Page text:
Teen fashion retailer Delia’s will pay $75,000 to two former employees at the chain’s Lehigh Valley Mall store to settleclaims. Apparently, pregnant employees didn’t mesh with Delia’s brand image.
The young women—a fashion representative and a co-manager—became pregnant around the same time. According to the EEOC, which sued on the women’s behalf, Delia’s executives almost immediately began questioning their job performance and harassing them about their pregnancies.
When the fashion representative complained about the harassment, Delia’s fired her. Executives forced the co-manager to take earlyeven though she was able to continue working.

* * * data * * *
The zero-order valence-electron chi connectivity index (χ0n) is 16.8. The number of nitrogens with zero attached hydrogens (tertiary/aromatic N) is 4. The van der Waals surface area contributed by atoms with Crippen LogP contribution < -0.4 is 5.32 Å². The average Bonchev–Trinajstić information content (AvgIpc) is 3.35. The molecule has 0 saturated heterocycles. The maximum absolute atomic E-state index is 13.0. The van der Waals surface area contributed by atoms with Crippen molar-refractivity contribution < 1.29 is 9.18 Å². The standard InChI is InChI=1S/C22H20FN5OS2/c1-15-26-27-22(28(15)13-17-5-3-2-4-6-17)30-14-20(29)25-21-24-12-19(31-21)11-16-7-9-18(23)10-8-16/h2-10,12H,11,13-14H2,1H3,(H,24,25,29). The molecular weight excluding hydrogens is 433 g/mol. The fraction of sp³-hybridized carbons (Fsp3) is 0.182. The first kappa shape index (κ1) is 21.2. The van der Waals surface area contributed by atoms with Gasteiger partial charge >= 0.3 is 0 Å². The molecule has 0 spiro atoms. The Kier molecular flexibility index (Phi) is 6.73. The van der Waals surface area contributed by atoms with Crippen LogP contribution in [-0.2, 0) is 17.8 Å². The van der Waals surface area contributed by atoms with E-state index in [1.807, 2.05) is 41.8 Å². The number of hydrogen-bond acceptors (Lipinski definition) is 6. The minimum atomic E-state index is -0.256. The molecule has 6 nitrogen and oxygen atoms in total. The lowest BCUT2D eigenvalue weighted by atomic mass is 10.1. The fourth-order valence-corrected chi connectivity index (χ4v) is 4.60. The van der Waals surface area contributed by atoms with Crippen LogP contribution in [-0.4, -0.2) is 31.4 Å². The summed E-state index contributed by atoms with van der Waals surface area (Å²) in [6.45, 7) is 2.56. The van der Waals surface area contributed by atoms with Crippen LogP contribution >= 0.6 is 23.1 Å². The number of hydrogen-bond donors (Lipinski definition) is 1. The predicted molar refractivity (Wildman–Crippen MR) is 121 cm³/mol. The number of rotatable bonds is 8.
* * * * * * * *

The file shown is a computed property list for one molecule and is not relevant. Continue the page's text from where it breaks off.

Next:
Both employees filed EEOC pregnancy discrimination charges.
Instead of going to trial, Delia’s decided to settle.
Note: Delia’s actually got off easily. Had the employees been eligible for leave under the, the employer could have been on the hook for retaliation for using the leave.
Employers must ensure all supervisors are trained in both the FMLA and the.
- How to Fire an Employee the Legal Way: 6 Termination Guidelines
- When employee has pregnancy complications, be prepared to consider ADA accommodations
- Never assume a pregnant employee is unable to work; ask questions
- Beware informal policy on returning after pregnancy
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